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SKANDALAKIS, Dr. John DR. JOHN SKANDALAKIS John Skandalakis, longtime Atlanta surgeon and teacher to thousands of Emory medical students, lost a brave fight against leukemia on August 29, 2009. Born in 1920 in Molal, Sparta, Greece, Skandalakis was the youngest son of the district attorney for the area. Skandalakis earned his medical degree from the University of Athens. He served in the Greek Royal Navy from 1946 to 1950. Skandalakis fought in the Greek resistance during World War II. He often shared the story of hiding two Jewish residents of Athens from the Nazis under the altar of his neighborhood church during the occupation of Greece. He was awarded a medal by the Greek Government for his national underground activities in World War II. Skandalakis fought the Communists during the brutal Greek civil war that followed WWII. Many of his family and friends were murdered by the Communists, including his older brother, whose remains were only recently found. In 1950, Skandalakis married the former Mimi Cutis of Marietta and settled in Atlanta. He completed his training at Grady Memorial Hospital, St. Joseph's Infirmary, and Piedmont Hospital in 1956 where he served as Chief Resident. Additionally, he earned a doctorate in Anatomy from Emory University in 1962. In the course of his career at Emory, he served as Professor of Anatomy, Professor of Surgery, and Professor of Surgical Anatomy and Technique. Dr. Skandalakis was the Chris Carlos Distinguished Professor and Director of the Centers for Surgical Anatomy and Technique at Emory University School of Medicine. Skandalakis founded The Thalia and Michael Carlos Center for Surgical Anatomy and Technique, along with The Alfred A. Davis Research Center for Surgical Anatomy and Technique. He served as Director of both until his death. In 1996, The John E. Skandalakis Professor of Surgery Chair was established in his honor at the Emory University School of Medicine. Dr. Skandalakis was also Clinical Professor of Surgery at The Medical College of Georgia and Mercer University School of Medicine. He authored over 300 diverse publications, including books, chapters, journal articles, and monographs. His three most famous books, "Embryology for Surgeons," "Anatomical Complications in General Surgery," and "Surgical Anatomy and Technique: a Pocket Manual," have been translated into many languages and are used in medical schools and hospitals around the world. Dr. Skandalakis loved teaching and emphasized to his students the exceptionalism of America and the opportunities that the United States provided him, advantages that he would not have been able to experience anywhere else in the world. However, Skandalakis' pursuits extended beyond academics. He started a surgical practice at Piedmont Hospital in 1956. He founded the Surgical and Medical Education Program at Piedmont Hospital, which allowed surgical residents from Emory to rotate through Piedmont for training. He retired from private practice in 1989. Dr. Skandalakis was a Fellow of the American College of Surgeons and a founding member of the American Association of Clinical Anatomists and the American Hernia Society. Dr. Skandalakis was very active in his church, the Greek Orthodox Cathedral of the Annunciation. He served as President of the Parish from 1962 to 1973. He was primarily responsible for the building of the magnificent edifice on Clairmont Road. As President of the parish, he brought together opposing factions within Atlanta's Greek community and secured financing from Atlanta banks for the Parish to build the church with his signature alone. In 1967, he became an Archon of the Ecumenical Patriarchate of Constantinople, with the title GreatArchon Aktouarios and also an Archon of the Patriarchate of Jerusalem. His involvement with the church on the Parish, Diocesan, Archdiocesan and Patriarchal level continued until his death. In 1981, Skandalakis was appointed to the Board of Regents of the University System of Georgia by Governor George Busbee. The only educator at that time to have a place on the Board, he became Chairman and was instrumental in the founding of the School of law at Georgia State University. An anonymous source has stated that "without Dr. Skandalakis' persistence, Georgia State would not have a law school, and would not be the fine institution of higher education it is today." In 1992, Dr. Skandalakis was honored with membership in the Academy of Athens, whose roots date back to the time of Plato. The Academy of Athens honors outstanding persons in the arts, sciences and humanities who have made significant contributions in these areas for the betterment of the world, and refers to them as "The Immortals." Skandalakis received the Phoenix Medal from the Greek Government for his efforts to improve the relationship between Greece and the United States. He was also an honorary member of the Daughters of the American Revolution. In 1981, he received the Aven Cup from the Medical Association of Georgia for outstanding service to the community by a medical doctor. In 1999, Dr. Skandalakis received the Distinguished Medical Achievement Award from the Emory University School of Medicine. Mrs. Thalia Carlos, who along with her late husband, Michael, is one of the largest donors to the Emory Medical School, said that students write to her constantly about how they would never have gone into medicine if it were not for Dr. Skandalakis. "He was known for teaching Anatomy the old fashioned way," said Mrs. Carlos. In his later years, "Dr. Skan," as he was affectionately known in and out of medical circles, lectured extensively on anatomy all over the world. Dr. John Skandalakis was a member of the Sigma Xi fraternity, the Gridiron Club of the University of Georgia, and a lifelong member of the Republican Party. He is survived by his wife, Mimi Skandalakis; his daughter, Vickie Scaljon, son-in-law, Dr. William Scaljon; sons, Dr. Lee Skandalakis and Mitch Skandalakis; grandchildren, Michael William Scaljon, Mimi Ann Godwin, Lina Skandalakis, John Skandalakis II and grandson-in-Iaw, Jason Godwin all of Atlanta, and Angelique Skandalakis and Joanna Skandalakis of Wilmington, North Carolina; and his sister, Despina Skandalakis of Athens, Greece along with numerous nieces, nephews, and cousins in Atlanta and Athens, Greece. A prayer service will be held Tuesday evening at 7 pm with visitation from 5-7 pm at H.M. Patterson and Son - Spring Hill. Funeral services will be Wednesday, September 2 at 11 am at the Greek Orthodox Cathedral of the Annunciation, with interment following at Arlington Cemetery. The family has asked that in lieu of flowers, donations be sent to the Greek Orthodox Cathedral, 2500 Clairmont Road, Atlanta, Georgia 30324.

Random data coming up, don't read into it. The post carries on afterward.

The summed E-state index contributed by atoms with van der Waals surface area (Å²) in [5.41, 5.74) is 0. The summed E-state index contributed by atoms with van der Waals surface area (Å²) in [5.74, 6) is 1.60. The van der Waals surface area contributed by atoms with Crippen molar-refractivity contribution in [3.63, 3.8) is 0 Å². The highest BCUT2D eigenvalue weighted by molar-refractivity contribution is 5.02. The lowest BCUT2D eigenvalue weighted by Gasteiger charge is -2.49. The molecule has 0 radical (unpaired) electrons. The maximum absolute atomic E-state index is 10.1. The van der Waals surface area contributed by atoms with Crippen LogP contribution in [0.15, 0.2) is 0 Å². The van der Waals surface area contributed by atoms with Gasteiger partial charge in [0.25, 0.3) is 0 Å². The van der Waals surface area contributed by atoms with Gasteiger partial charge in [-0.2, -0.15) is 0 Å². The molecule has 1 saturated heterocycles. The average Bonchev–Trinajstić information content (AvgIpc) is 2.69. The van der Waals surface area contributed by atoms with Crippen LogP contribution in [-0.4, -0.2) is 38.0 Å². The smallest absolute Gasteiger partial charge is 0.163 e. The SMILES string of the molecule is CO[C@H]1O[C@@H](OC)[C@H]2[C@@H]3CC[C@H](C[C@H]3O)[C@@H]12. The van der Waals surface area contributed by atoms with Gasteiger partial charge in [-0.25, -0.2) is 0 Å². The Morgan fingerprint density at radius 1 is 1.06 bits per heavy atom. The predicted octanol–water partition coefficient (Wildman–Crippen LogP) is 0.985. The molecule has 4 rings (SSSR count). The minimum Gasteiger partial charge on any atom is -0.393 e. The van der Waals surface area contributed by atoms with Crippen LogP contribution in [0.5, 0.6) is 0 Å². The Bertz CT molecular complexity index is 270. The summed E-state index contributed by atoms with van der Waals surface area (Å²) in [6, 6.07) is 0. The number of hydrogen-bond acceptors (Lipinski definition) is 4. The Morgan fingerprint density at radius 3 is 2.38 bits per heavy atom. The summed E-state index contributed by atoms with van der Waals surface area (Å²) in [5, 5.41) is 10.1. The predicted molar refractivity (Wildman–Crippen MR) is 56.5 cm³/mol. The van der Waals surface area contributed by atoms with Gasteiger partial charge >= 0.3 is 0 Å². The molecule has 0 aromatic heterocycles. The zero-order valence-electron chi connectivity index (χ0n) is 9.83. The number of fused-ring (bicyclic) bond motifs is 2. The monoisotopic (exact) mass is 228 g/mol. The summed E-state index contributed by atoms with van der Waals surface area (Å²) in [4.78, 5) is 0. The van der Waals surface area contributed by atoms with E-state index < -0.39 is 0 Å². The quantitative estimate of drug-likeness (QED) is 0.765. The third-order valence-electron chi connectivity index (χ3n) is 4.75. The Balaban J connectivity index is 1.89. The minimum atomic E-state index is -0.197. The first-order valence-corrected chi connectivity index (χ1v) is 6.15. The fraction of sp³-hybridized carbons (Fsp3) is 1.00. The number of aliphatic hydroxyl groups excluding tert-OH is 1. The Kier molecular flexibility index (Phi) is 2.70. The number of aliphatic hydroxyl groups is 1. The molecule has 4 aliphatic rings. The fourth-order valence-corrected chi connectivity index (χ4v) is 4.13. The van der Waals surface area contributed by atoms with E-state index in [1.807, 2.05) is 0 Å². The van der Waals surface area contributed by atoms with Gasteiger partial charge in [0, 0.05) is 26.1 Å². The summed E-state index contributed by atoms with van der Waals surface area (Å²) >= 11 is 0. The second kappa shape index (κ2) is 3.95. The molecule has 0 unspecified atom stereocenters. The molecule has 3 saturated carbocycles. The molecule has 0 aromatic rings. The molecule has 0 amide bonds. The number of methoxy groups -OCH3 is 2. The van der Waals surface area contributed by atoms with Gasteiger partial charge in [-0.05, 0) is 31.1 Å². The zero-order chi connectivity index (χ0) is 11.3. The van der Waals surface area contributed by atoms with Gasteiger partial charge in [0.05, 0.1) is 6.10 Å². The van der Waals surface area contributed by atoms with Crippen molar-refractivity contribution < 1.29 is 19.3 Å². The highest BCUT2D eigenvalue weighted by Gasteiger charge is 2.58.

Published in The Atlanta Journal-Constitution from Sept. 1 to Sept. 2, 2009